The nutritional status of adult men was screened by measuring height and weight and calculating BMI. The height of adult men aged 18–59 years was measured using a height scale. The men standing upright with their barefoot and the men’s heads, shoulders, buttocks, knees, and heels were made to touch the height scale. The reading was recorded to the nearest 0.1 cm. The weight of study participants was measured with minimum/light/clothing and no shoes with the reading recorded to the nearest 0.1 kg [26]. BMI was calculated by dividing weight in kilograms by height in meters squared (kg/m2). Adult men with a BMI of less than 18.5 kg/m2 were considered as exhibiting chronic energy deficiency [5, 27]. The body mass index (BMI) values of less than 16, 16–16.99, and 17–18.4 were used to classified adults as severe, moderate, and mild CED, respectively. BMI of 18.5–24.9 was classified as normal weight [6].

2.2. Independent Variables

Based on existing literature, the following covariates were selected: anemia, age, household head sex, number of children in the household, family size, education level, occupational status, marital status, and place of residence, religion, household wealth index, region, alcohol intake, and chat chewing. Anemia in adults was defined based on the WHO recommendation, and hemoglobin level <13 g/dl was categorized as anemic [6]. The household wealth index was computed using principal components analysis on the household asset and was categorized into five wealth quintiles (lowest, second, middle, fourth, and highest) [28]. In this study, lowest and second wealth quintiles were grouped to poor, while the fourth and highest wealth quintiles were grouped to rich. A detailed description of the calculation of the household wealth index is available elsewhere [25].

2.3. Data Management and Statistical Analysis

Data were extracted from EDHS 2016, and further coding and analysis were performed using SPSS version 20. Throughout the analysis, sample weights were carried out to adjust for nonproportional allocation of the sample to strata and regions during the survey process and to restore the representativeness. Descriptive statistics were conducted to provide a summary of the characteristics of the study sample. Bivariate analysis with chi-square statistics was performed to test the independence of distribution between the independent variables and chronic energy deficiency. A multiple logistic regression model was then fitted to identify the determinants of chronic energy deficiency. To control the confounding effect, all variables with a value less than 0.25 in the bivariate analysis were included in the final regression model. In the final model, variables with a value less than 0.05 were considered as significantly associated with CED. The corresponding odds ratio with 95% confidence intervals was reported. Sampling weights that accounted for complex survey design were incorporated in all analyses. All statistical analyses were conducted using SPSS version 20.0.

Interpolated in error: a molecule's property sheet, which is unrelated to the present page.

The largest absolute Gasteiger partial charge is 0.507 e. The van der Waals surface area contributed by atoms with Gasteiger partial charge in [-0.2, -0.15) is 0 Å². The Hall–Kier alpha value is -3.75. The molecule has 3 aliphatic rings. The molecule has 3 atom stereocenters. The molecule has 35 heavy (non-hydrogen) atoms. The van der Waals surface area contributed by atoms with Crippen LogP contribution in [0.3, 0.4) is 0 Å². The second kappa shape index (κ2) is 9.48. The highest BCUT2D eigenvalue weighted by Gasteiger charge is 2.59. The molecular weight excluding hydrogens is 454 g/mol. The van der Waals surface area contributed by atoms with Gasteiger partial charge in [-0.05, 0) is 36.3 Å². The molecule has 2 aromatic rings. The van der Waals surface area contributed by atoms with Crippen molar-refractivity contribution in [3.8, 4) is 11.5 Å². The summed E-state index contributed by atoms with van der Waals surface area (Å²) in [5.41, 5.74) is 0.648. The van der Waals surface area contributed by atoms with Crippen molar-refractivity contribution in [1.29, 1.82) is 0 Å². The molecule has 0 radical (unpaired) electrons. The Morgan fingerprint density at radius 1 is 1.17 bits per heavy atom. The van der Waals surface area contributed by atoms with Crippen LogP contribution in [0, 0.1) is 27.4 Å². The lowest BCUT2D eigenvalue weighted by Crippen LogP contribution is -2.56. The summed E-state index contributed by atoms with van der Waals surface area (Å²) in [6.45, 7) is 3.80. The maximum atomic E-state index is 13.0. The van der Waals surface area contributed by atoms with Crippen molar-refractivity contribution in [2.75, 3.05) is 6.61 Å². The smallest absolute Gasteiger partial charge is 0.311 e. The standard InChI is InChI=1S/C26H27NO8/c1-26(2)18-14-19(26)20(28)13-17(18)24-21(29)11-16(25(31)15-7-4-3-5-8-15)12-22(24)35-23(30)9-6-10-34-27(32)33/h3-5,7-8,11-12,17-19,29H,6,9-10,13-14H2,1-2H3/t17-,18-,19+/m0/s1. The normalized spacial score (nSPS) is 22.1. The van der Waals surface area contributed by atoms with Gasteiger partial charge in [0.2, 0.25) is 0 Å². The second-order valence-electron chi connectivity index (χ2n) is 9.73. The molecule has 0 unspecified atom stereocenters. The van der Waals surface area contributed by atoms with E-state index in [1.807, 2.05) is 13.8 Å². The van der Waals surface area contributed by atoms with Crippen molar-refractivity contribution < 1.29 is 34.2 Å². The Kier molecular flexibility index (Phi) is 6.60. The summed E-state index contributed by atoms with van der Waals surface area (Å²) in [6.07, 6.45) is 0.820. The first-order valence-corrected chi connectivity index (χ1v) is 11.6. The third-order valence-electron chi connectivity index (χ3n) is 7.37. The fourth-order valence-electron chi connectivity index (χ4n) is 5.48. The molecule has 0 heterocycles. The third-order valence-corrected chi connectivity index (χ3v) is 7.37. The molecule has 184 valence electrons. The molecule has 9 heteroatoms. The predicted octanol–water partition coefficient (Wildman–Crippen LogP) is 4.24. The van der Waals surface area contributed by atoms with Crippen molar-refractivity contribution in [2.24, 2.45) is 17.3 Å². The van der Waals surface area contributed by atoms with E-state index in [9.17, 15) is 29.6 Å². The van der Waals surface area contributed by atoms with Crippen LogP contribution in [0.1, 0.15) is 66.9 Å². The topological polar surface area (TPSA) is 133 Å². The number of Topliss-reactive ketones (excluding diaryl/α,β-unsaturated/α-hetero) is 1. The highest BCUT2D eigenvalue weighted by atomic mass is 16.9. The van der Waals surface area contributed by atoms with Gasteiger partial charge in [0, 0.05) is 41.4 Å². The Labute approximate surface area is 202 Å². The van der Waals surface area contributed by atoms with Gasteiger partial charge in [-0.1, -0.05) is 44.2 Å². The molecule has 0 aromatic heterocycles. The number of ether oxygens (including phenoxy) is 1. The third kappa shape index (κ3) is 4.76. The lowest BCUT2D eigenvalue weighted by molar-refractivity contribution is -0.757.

3. Results

Table 1 presents the characteristics of the study population. Most of the households, 5664 (64.9%), had five and more family sizes. About 3709 (44.0%) adults had a primary education level. The majority of study participants, 6874 (83.8%), were rural residents. About 3661 (35.95%) adults reside in poor wealth index households. About 4304 (48.3%) study subjects had a history of alcohol intake (Table 1).


CharacteristicsOverall, n (wt.%)

Family size
 <53616 (35.1)
 ≥55664 (64.9)

Number of children in the household
 <57051 (74.5)
 ≥52229 (25.5)

Anemia
 Yes694 (7.0)
 No8586 (93.0)

Sex of household head
 Male8035 (89.2)
 Female1245 (10.8)

Age
 18–294297 (44.4)
 30–443390 (37.5)
 45–591593 (18.0)

Educational status
 No education2949 (34.2)
 Primary3709 (44.0)
 Secondary1519 (13.9)
 Higher1103 (8.0)

Occupational status
 Not working1233 (8.4)
 Working8047 (91.6)

Marital status of the respondent
 Married5845 (63.7)
 Others3435 (36.3)

Place of residence
 Urban2406 (16.2)
 Rural6874 (83.8)

Religion of respondent